Vol. LXII, No. 33
Wednesday, August 13, 2008
The future is all digitized, said Borough Council member Kevin Wilkes. He was referring to the implementation of a Geographic Information System (GIS) in the Borough, which was the central issue at last Tuesdays Council meeting.
GIS can store, analyze, integrate, and display digital data that is related to a given location.
Council members also voted to renew the contract with Civil Solutions, the company that is configuring the GIS and providing training to engineers and staff.
The renewal will cost the Borough $48,850 to further develop the base mapping and implementation, to maintain the information and system, and to receive further assistance. Of those monies, Borough engineer Christopher Budzinski noted that $15,000 to $18,000 of it would be paid on an as-needed basis and might not be needed at all.
Donald Mayer-Brown, the project engineer, and Mr. Budzinski presented a report on the possibilities of the mapping system to Mayor Trotman and Council. Civil Solutions employee Karen Mitchell demonstrated using GIS to locate information.
Global positioning system (GPS) navigation, Googles mapping technologies, and up-to-the-minute weather maps were highlighted by Mr. Mayer-Brown as common GIS operations. Noting that GIS has become very much a part of our culture, he added we think its time to use it here.
The GIS would allow residents and departments belonging to the Borough or jointly held with the Township to obtain data about parcels of land. In his presentation, Mr. Mayer-Brown estimated that the operations of the Tax Assessors Office, Health Department, Engineering Department, and Sewer Operating Committee, among other departments, would be enhanced by such mapping technology.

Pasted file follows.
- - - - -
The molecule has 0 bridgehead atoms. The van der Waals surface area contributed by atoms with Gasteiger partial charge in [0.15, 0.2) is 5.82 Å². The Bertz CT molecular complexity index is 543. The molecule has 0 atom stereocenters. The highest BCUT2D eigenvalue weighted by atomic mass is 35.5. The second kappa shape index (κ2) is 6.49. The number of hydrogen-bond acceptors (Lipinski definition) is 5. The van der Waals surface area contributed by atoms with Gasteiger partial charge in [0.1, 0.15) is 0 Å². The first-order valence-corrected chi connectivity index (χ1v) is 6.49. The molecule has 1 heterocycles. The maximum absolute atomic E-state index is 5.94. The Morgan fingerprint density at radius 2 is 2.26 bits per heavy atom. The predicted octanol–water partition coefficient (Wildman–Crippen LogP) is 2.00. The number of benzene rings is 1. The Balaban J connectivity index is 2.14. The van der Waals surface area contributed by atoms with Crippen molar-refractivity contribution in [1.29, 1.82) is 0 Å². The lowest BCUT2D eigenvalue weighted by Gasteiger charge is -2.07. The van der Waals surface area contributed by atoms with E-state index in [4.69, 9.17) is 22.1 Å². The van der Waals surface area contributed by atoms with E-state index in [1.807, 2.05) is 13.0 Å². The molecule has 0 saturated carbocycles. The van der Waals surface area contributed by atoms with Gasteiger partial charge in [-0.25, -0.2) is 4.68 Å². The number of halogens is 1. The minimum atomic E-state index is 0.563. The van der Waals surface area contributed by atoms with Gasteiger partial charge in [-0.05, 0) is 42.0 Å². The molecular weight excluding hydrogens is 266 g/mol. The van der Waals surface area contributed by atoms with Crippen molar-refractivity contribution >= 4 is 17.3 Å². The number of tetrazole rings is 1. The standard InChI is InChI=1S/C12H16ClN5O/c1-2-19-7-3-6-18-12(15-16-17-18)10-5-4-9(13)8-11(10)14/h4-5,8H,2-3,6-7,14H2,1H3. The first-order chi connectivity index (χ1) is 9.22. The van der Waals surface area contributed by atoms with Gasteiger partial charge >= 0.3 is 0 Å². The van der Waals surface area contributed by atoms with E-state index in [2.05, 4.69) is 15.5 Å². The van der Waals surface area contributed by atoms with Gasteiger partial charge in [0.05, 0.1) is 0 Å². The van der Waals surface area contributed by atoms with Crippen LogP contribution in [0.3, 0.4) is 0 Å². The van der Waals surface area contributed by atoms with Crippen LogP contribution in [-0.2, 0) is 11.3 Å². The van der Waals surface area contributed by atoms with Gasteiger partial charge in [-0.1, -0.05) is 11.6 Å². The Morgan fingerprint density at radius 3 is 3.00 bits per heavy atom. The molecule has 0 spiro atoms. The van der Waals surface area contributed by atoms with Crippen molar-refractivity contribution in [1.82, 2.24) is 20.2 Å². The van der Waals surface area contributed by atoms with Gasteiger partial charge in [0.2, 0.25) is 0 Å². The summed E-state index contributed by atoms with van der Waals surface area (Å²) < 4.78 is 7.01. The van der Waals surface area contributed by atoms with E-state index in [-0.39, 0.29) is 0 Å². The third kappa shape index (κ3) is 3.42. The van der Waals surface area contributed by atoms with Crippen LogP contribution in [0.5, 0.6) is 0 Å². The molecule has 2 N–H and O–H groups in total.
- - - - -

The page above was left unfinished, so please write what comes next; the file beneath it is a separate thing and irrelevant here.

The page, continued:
The Borough currently has a draft version of various digital maps, which include zoning, tax, spatial, and sewerage information. It will be accessible through the internet, and is expected to be made available for public use by the years end, according to Mr. Budzinski.
Mr. Wilkes called the implementation of a GIS as a win-win situation for all residents, saying that those of us who work in the community find this to be incredibly compelling.
GIS was characterized as a way to spur increased cooperation between the Borough and Township by Council member Roger Martindell, who underscored the importance of having mapping systems between the two municipalities in which the data could be easily integrated. Mr. Mayer-Brown remarked that the software is widely used, and that the governmental bodies should be able to interface information seamlessly.
Princeton University will also contribute to the Boroughs system by sharing its own GIS data, which includes topographical and aerial information.
Ms. Mitchell responded to Council member David Goldfarbs fears about system security by noting that various layers of information could be password protected, so that only the appropriate parties could have access to it.
Since 2000, the GIS project has cost $365,000 according to Mr. Budzinski.
Borough Administrator Robert Bruschi said that all of that data saves the Borough money, adding that were going to see paybacks on it pretty quickly once the information system is up and running.
Town Topics® may be purchased on Wednesday mornings at the following locations: Princeton McCaffreys, Coxs, Kiosk (Palmer Square), Krauszers (State Road), Olives, Speedy Mart (State Road), Wawa (University Place); Hopewell Village Express; Rocky Hill Wawa (Route 518); Pennington Pennington Market.
Copyright© Town Topics®, Inc. 2011.